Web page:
The reason that SSRI antidepressants have seemingly not performed better than placebo is because their effects have been measured incorrectly, according to a reanalysis of clinical trial data published in Molecular Psychiatry. A more appropriate way to measure SSRI efficacy, the researchers argued, is to ignore the answers to 16 of the 17 questions about patients’ feelings that were typically asked during the drug trials.
“The recent questioning of the antidepressant effect of selective serotonin reuptake inhibitors (SSRIs) is partly based on the observation that approximately half of company-sponsored trials have failed to reveal a significant difference between active drug and placebo,” explained the team of researchers from the University of Gothenburg in Sweden. “Most of these have applied the Hamilton depression rating scale to assess symptom severity, the sum score for its 17 items (HDRS-17-sum) serving as effect parameter.”
The University of Gothenburg researchers chose to focus instead on the answers to just one of the 17 questions from the common depression rating scale. The question they chose was the one in which patients are rated by clinicians on their overall “depressed mood,” or feelings of “sadness, hopeless, helpless, worthless.” According to a copy of the test posted by the National Institute of Health, other questions on the HDRS-17, which the researchers decided to ignore, revolve around topics like suicidal feelings, insomnia and struggles to work.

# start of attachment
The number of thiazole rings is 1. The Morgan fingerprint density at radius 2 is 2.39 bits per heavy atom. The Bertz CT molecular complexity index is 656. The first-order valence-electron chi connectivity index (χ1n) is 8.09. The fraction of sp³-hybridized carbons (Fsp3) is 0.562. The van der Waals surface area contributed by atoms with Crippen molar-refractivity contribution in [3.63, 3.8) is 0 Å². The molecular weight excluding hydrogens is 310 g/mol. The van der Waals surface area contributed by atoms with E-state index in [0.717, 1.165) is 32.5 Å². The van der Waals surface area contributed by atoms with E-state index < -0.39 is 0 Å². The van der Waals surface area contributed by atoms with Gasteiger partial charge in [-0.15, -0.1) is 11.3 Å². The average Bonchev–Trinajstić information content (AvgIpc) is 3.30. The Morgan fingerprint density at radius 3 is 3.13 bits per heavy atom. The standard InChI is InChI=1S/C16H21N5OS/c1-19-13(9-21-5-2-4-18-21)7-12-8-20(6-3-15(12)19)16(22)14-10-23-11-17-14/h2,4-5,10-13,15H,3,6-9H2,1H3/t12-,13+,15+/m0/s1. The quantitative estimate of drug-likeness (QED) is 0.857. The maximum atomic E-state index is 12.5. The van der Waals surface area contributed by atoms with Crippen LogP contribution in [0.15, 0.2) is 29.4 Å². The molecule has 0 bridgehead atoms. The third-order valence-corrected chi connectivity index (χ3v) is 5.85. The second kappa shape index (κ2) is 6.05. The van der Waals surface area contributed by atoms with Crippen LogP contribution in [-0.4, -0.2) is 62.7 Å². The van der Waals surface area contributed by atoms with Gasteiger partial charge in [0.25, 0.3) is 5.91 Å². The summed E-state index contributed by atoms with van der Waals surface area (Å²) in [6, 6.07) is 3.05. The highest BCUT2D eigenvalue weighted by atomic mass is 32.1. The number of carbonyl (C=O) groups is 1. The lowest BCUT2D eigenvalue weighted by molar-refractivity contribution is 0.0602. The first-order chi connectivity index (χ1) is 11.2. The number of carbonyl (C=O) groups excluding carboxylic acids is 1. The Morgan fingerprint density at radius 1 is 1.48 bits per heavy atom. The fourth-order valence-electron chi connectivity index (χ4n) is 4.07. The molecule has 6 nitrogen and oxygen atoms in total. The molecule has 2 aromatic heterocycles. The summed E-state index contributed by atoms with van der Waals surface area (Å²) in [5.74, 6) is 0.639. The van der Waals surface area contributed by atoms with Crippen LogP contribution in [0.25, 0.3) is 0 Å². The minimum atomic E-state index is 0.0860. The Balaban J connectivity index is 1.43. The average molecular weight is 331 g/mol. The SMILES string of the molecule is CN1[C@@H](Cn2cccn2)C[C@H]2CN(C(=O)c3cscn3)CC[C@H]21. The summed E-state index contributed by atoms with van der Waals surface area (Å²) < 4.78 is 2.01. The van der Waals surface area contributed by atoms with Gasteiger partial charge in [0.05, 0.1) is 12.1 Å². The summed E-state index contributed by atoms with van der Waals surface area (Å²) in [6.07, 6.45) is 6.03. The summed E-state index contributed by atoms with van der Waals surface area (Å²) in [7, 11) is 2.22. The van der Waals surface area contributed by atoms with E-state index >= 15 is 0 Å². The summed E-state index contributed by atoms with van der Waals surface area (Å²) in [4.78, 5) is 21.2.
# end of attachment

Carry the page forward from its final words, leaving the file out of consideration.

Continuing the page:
Answers to the question about “depressed mood” are entered on a scale of 0-4, where 0 is “Absent” and 4 is “Patient reports virtually only these feeling states in his/her spontaneous verbal and non-verbal communication.” Evaluating only the answers to this one question, the researchers found that the SSRIs seemed to have stronger positive effects than placebo in 29 out of the 32 clinical trials they examined. Placebo also produced positive scores on the answers to this question in most of the trials, but by fractions of a point less overall.
“While not claiming that assessing depressed mood only is the optimal way of recording symptom severity, or that other symptoms are irrelevant, we do suggest that a treatment faithfully outperforming placebo in reducing depressed mood can hardly be regarded as ineffective,” wrote the authors. They concluded that the reason SSRIs have seemed to fail to outperform placebo in clinical trials is due to an “insensitive measure of efficacy.”
Hieronymus, F., J. F. Emilsson, S. Nilsson, and E. Eriksson. “Consistent Superiority of Selective Serotonin Reuptake Inhibitors over Placebo in Reducing Depressed Mood in Patients with Major Depression.” Molecular Psychiatry, April 28, 2015. doi:10.1038/mp.2015.53. (Full text)
Hamilton Depression Rating Scale (HDRS) (National Institute of Health)